James is an incredible healer. His sessions have the power to transport you to another realm, all in a short frame of time. His teachings remind you that you have everything you need within to feel at ease. He is a breath of fresh air on a difficult day.

James' portfolio speaks for himself. He has had an incredible roster of clients and been featured in some noteworthy publications, including a recent appearance on BBC Radio 1. Despite his success, he manages to stay very humble, welcoming, and real.

James teaches exclusively online through his online studio Breathe with James, and we are so thrilled to have him as our Guest Teacher this month, so that we can share a snippet of his remarkable teachings with you

Describe your journey into healing through breathwork.

Between the ages of 17-21, I suffered badly from chronic fatigue and chronic pain.

So much so that I was bed bound for a year. I saw a variety of specialists to no avail. It was then that I discovered meditation. With the help of some books, I built a daily practice of meditation and mindfulness and after six months, all of my symptoms were gone. It opened me up to the power of the mind and left me fascinated and utterly drawn to learn more. During this time, I graduated from Bristol University and then went on to become Strategist at a Creative Agency in London. However, having experienced first hand the power of meditation and being increasingly fascinated by the power of the mind, I decided to leave my job and take some time to develop my meditation practice.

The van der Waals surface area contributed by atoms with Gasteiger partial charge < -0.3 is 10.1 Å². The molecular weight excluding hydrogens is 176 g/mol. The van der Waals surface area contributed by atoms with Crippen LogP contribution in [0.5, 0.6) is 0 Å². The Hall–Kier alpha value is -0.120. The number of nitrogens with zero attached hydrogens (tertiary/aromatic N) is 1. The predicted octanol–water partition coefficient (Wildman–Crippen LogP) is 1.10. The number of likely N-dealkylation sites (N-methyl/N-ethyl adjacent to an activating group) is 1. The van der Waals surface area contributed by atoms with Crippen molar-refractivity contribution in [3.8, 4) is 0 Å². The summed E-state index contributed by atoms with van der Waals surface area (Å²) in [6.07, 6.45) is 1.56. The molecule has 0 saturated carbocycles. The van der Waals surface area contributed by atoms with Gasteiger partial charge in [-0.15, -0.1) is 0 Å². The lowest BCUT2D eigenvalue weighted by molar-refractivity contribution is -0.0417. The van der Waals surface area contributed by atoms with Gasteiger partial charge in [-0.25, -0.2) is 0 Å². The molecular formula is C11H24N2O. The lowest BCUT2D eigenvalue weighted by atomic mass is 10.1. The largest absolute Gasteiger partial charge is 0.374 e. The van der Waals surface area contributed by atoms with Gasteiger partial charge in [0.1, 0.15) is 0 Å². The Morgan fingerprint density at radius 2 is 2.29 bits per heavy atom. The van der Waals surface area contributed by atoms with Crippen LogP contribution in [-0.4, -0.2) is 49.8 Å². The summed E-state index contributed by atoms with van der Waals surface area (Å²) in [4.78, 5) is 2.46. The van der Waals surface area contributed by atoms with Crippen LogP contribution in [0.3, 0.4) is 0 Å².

During this period, I spent time on a meditation retreat in Wales, a Buddhist Monastery in the South of France and doing a Foundation in Psychotherapy & Counselling. It was then that I discovered the power of Breathwork. I stumbled into a Conscious Connected Breathing workshop thinking that I was going to a meditation workshop and in my first session knew I had found the tool that I was here to share. Gripped, I began a journey of exploration into the breath using it to recondition my mind and heal my body.It was revolutionary, beautiful and ultimately revealing. Now, I spend my time teaching people to harness the power of their breath to alleviate emotional issues, improve their physical health and connect them to a deeper, more spiritual part of themselves. I love what I do and I feel unbelievably lucky to be doing it. 

How might someone describe you?

Hmm. I think that depends on the person and how they perceive me. Broadly speaking though I think in my light people might describe me as ambitious, driven, curious and open. In my shadow possibly a little obsessive, compulsive and at times overly introverted.

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How are Breathwork and Creativity intertwined?